NIPPON Kichi - 日本吉

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2007/10/19


おはじき遊び Ohajiki-asobi Ohajiki (Flat Marbles) Game

Jp En

Ohajiki is a traditional game enjoyed by Japanese children, especially girls. Its name comes from the flicking (“hajiku” in Japanese) of fingers that is done to ohajiki (flat glass marbles) with a diameter of about 12 mm.

The game dates back to the Nara period (710-794), when it was introduced from China. In those days pebbles were used to play, and the game was called “Ishi-hajiki (stone flicking).” It was mainly enjoyed among the nobility at the Imperial court. It was in the Edo period (1603-1868) when the game began to be played by girls. In the late Meiji period (1868-1912), glass marbles appeared.

To play the game, players scatter the ohajiki on a flat surface and then take turns hitting one piece against another with the flick of a finger. If a player is successful, she can get the other player’s ohajiki. The player with the most pieces wins. Ohajiki marbles are cute-looking stuff and the game is enjoyable even for adults.
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2007/2/23


囲碁 Igo Igo

Jp En

Igo is a match-up board game, in which two players alternately place black and white stones on the vacant intersections of line grid on the board called “Goban.” The objective is to control a larger territory than the opponent’s by placing one’s stones tactically. Igo originated in ancient Chinese horoscope, which was carried out around 2000 years ago, and it was gradually changed into the present form. Igo was introduced into Japan in the Nara period (710-794), when it gained popularity among noblemen and priests. In the Edo period, it came to be played by the general public and “Gokaijo (Igo play house)” were established in towns. The Shogunate encouraged the establishment of Go academy and the schools of Honinbo, Yasui, Inoue, and Hayashi competed each other. After the Meiji Restoration, the school system was abolished and anyone could challenge to be a professional Igo player through ability. In these days a manga story has created Igo boom among the young generation, and a lot of young people have become interested in Igo. Igo is also played on the Internet. It can be said that full-scale inernationalization of Igo game has gotten under way.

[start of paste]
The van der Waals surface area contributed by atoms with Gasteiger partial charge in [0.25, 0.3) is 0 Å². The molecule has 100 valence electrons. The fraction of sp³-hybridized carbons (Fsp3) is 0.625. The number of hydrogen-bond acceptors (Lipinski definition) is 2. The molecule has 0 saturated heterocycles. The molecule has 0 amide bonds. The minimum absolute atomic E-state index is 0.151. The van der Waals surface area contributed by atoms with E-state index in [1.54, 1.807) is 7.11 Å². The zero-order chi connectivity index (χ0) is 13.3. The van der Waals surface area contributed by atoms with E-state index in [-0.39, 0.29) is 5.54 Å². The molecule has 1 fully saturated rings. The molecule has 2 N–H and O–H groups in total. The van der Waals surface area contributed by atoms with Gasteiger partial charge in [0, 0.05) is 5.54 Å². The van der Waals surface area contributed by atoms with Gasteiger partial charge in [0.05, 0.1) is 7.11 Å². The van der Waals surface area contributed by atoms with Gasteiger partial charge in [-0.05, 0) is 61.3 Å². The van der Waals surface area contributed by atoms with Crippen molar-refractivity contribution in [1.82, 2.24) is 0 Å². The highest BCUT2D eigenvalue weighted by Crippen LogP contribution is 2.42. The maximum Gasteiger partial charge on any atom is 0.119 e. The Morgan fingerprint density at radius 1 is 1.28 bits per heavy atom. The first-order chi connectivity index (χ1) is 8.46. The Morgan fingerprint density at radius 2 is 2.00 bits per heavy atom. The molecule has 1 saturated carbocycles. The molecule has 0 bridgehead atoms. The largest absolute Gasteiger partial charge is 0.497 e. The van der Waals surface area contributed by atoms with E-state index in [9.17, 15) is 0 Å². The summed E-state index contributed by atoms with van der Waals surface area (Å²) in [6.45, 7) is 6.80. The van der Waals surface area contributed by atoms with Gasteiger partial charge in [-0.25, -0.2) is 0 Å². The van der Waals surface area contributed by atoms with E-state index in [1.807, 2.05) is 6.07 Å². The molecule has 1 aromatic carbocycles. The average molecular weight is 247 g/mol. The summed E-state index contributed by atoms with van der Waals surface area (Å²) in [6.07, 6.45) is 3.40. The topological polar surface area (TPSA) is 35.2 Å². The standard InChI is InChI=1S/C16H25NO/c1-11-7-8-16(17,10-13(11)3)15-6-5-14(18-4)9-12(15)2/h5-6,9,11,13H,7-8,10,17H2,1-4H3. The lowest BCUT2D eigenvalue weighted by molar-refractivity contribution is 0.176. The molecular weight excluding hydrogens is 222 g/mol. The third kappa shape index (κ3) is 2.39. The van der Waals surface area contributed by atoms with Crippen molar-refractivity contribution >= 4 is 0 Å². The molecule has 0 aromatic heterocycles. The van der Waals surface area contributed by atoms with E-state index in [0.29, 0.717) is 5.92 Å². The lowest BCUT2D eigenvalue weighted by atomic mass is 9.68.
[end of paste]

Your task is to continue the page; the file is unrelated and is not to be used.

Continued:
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2007/2/19


竹馬 Takeuma Japanese Stilt-Walking

Jp En

Walking on stilts was an activity that began in China. It came to Japan during the Heian period.

Stilt-walking is a game that uses sticks of bamboo with some kind of peg as foothold. There are two types of stilt-walking. The first one, which was enjoyed by children in China, was a game using one bamboo like a witch's broom. The other type is the famous one, which is enjoyed by Japanese children.

Even today, children enjoy the common form of stilt-walking, using two sticks with footholds. It is said that stilt-walking is good for training muscles and to get a sense of balance.

Nowadays, there are stilt-walking competitions held as sports, and the activity is beloved by many people.
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かまくら Kamakura Kamakura Snow Igloos

Jp En

Kamakura is a Lunar New Year festival held sometime in January or February in Akita prefecture. Kamakura is a kind of small igloo made from compacted snow with a small opening and a larger space inside. This festival is from the Tohoku region, but its origins are unclear.

The contents of the festival differ according to region. In Rokugo, Akita, a 'blue-bamboo battle' is held. On the other hand, in Yokote, children make an altar inside the kakamura as a dedication to a god of water inside, while adults visit to pay money to the god and are served sweet sake and rice cakes.

'Bamboo battle' means driving birds away and praying for bumper crops. The dedications to the water god are also a way to pray for bumper crops.

The kamakura igloos have spread all over Japan as an attractive winter display loved by both children and adults.
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2007/2/16


羽子板 羽 Hagoita Hane Hagoita and Hane (Paddle and Shuttle)

Jp En